Tuna Kiremitci

Years ago... My friend and I are at Ataol Behramoglu’s house in Kurtulus, Istanbul. We are here to ask him to listen to the song we composed for his legendary poem ‘This Love Ends Here’ and, if possible, for his permission to use it. We are about eighteen or so. As the greeting continues, my eyes focus on the instruments hanging in every corner of the walls. There are many world instruments in the corners of the house, from the bendir to the tar, and from the lute to the banjo. There is also a piano (if I recall correctly). This makes me even more excited because it shows that the celebrated poet is more interested in music than I had realised.

After drinking our tea, talking about poetry and the problems of Turkey (Turkey is never without problems, hence it is always a subject for discussion) comes that unavoidable time which makes me shiver with excitement. I take the cassette out of my pocket and insert it into the tape recorder which Mr. Behramoglu is pointing to. A few seconds later ‘This Love Ends Here’ starts to play; it is the first demo recording, made in a studio in Beyoglu

The refrain, the first verse, the instrumental part in the middle section, the second verse and again

the refrain... the song starts and ends in three and a half minutes, leaving behind a heavy silence. Mr. Behramoglu puts his hand on his chin and after thinking for a few seconds says, ‘I wonder... is it a bit too fast?

As a novice composer, I am prepared for the possibility that the poet might not like the song; I am even prepared for him to laugh at us. But him finding the song too fast, I have to admit was something I had never thought of. Caught off guard, I cannot hide my confusion in the face of this appraisal. ‘Too fast?’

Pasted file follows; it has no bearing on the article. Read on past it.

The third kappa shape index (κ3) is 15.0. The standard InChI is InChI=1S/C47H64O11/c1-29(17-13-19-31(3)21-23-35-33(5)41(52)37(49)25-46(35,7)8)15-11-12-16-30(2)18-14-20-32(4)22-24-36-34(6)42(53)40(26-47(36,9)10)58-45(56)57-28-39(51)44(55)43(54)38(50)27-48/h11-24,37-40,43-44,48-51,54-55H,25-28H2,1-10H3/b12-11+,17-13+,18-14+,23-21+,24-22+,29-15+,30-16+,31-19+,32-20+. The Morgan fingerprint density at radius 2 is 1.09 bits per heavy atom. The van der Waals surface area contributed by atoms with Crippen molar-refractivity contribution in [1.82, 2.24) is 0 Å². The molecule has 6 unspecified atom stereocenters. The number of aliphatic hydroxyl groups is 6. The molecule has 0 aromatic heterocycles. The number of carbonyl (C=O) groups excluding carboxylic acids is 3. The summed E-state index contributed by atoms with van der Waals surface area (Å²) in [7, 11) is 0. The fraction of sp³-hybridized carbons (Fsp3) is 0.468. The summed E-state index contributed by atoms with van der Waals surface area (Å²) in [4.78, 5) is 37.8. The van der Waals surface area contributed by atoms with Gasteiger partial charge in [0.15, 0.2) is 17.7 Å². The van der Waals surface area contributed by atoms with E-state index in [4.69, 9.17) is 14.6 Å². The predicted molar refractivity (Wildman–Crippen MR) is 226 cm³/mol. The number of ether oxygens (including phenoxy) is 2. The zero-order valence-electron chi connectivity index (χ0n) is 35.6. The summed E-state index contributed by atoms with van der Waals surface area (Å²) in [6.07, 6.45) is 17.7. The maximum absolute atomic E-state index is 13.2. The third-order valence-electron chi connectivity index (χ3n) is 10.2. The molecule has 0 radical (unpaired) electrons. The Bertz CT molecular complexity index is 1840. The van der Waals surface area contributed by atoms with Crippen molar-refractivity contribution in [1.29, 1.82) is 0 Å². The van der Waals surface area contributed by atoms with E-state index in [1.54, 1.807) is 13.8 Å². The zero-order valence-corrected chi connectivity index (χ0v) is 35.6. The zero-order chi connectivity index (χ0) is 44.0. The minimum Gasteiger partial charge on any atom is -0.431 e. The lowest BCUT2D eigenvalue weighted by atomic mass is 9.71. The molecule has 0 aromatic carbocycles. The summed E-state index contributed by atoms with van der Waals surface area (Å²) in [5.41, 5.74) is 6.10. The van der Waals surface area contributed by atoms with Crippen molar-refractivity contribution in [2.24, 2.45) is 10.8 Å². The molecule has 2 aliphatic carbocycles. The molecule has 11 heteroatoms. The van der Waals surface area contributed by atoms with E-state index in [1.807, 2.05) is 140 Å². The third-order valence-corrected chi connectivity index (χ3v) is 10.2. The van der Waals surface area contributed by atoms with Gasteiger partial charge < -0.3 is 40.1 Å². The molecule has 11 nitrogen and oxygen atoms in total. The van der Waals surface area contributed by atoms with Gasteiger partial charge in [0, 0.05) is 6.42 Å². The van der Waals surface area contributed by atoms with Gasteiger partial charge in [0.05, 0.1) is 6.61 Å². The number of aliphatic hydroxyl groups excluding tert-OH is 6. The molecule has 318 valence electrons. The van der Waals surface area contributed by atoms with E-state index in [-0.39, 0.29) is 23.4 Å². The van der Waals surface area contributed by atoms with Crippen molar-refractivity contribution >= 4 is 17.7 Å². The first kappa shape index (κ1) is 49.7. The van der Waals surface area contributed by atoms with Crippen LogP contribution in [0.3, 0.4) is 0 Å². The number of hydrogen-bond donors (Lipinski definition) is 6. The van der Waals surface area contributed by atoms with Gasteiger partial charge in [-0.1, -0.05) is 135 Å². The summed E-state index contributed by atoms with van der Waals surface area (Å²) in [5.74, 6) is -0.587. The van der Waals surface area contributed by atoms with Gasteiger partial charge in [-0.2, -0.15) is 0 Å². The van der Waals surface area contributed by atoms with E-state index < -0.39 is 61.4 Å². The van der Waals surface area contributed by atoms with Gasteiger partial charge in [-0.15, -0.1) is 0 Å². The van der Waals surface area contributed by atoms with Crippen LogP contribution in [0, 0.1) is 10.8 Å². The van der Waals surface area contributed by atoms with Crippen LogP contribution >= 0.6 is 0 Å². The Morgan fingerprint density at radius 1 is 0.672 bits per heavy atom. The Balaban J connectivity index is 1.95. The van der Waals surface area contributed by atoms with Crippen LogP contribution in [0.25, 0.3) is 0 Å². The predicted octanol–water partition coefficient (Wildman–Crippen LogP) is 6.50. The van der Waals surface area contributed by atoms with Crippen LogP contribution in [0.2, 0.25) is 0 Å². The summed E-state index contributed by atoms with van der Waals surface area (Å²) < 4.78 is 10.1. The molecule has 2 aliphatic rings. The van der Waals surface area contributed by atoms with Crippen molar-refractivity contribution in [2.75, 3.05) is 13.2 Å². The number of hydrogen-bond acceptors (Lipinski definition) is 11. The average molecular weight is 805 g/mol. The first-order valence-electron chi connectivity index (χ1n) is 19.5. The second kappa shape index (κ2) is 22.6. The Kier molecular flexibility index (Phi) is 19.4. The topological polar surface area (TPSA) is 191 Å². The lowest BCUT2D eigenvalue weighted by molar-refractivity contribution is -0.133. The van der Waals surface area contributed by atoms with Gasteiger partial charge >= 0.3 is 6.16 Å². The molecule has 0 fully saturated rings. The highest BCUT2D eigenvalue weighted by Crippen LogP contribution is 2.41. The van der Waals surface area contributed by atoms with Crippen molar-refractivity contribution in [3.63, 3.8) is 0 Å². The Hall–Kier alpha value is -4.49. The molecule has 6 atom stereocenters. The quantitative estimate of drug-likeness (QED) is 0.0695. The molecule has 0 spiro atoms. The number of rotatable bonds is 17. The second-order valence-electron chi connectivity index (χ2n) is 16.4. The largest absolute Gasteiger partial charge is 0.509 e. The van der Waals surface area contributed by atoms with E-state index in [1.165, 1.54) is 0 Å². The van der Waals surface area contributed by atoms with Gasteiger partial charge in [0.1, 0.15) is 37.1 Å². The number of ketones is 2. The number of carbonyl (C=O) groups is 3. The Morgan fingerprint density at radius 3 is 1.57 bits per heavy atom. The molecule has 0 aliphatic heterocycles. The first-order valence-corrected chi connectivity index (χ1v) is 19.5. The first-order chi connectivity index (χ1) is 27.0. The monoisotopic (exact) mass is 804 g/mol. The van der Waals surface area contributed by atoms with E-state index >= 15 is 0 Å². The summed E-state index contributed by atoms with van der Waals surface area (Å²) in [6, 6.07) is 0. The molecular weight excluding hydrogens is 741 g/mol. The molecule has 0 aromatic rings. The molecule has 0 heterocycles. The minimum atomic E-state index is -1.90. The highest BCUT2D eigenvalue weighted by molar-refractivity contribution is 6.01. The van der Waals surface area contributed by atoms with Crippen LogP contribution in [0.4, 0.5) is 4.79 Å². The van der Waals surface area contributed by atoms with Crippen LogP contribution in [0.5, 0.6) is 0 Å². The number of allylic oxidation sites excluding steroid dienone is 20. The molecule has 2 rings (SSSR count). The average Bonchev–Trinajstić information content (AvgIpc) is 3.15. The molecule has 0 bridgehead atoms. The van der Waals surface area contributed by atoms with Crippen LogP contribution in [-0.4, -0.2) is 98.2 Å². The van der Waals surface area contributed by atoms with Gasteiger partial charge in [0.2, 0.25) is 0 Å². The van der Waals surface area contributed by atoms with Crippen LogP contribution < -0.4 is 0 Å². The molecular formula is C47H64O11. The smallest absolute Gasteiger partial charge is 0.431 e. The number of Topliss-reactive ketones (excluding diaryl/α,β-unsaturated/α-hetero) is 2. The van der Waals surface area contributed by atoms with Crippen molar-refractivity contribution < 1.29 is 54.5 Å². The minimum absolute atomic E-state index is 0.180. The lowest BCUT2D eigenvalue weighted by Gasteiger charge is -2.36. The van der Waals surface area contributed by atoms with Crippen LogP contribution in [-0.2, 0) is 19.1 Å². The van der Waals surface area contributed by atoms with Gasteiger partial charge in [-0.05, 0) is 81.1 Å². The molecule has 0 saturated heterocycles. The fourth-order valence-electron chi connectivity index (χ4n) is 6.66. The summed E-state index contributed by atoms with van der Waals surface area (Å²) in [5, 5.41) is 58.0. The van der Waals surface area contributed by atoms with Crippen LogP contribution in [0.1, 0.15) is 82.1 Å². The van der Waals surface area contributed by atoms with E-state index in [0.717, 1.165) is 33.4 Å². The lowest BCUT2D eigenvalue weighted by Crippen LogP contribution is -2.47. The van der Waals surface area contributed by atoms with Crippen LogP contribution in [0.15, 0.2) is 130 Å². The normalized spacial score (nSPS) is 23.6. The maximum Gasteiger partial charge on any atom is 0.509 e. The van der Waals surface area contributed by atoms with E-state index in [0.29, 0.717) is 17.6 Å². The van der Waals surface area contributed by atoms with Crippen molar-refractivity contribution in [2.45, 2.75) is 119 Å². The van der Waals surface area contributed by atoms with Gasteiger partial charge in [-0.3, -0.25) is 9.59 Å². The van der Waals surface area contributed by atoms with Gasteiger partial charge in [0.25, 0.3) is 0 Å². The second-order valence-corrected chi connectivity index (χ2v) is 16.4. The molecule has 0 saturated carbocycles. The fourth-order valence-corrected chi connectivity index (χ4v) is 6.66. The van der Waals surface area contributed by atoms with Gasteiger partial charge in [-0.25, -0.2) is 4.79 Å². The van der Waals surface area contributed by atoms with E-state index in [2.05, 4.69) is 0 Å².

‘Yes,’ says Mr. Behramoglu. ‘I mean, it’s a bit too rhythmic... Though I think the melody is good...’

Then I start hearing my own voice. Boldness over takes me, from God knows where, making me say, ‘I think this poem is not as sad as you think, Mr. Behramoglu...’


This time it is the poet’s turn to be confused, sitting across from this big-headed eighteen-year old, ‘What do you mean?’
‘Because,’ I say, taking a deep breath, ‘yes, there is love that ends in this poem. But at the same time, there is also the feeling that life goes on. In truth, there is the anxiety of a young man who suffers for his love and his people, who nevertheless tries sometimes not to show it.’

Another silence... Then Mr. Behramoglu’s eyebrows go down and he smiles warmly, ‘Yes, you may be right. Maybe it can be interpreted this way too...’

Thus, we receive Ataol Behramoglu’s permission for ‘This Love Ends Here’. During those years, this composition becomes the favourite song of our band. Later, when it is covered by Haluk Levent, it becomes a real hit.
Seven or eight years after this incident, Ataol Behramoglu and I run into each other in Adam Publishing’s beautiful cafe in Beyoglu. First he tells me he no longer lives in Kurtulus. When I remind him of our conversation, he smiles sadly and says, ‘Don’t ask, Tuna. So much has changed since then. Countless loves broken... just left and gone away.”


Two recent books by Ataol Behramoðlu are photographed at the Greek School in Balat, Istanbul. Above, Mother ongue of poetry (Siirin ana dili) which is a collection of his poems; opposite page, Two requiems (Iki Agit), a collection of his essays on world and Turkhis poetry

Then, I realised that Ataol Behramoglu is one of the few poets of Turkish poetry who will always remain young. This is why ‘Love Is for Two’, ‘Don’t Ever Fall Down’, ‘Ghazel to the New Love’, ‘Babies Have No Nation’ or ‘The Epic of Mustafa Suphi’ leaves one especially with a resolute feeling of youthfulness.

Today, even though he is the father of the young novelist Baris Behramoglu, a tall and handsome young man comes to mind when I think of him. He is living proof of the fact that when it comes to poetry, youth cannot be determined by birth dates... In other words, what I’ve learned from having lived is very important.1

1. ‘I have learned some things from having lived’
is the first line of the famous poem entitled ‘I Have
Learned Some Things’ by Ataol Behramoglu, translated by Walter G. Andrews.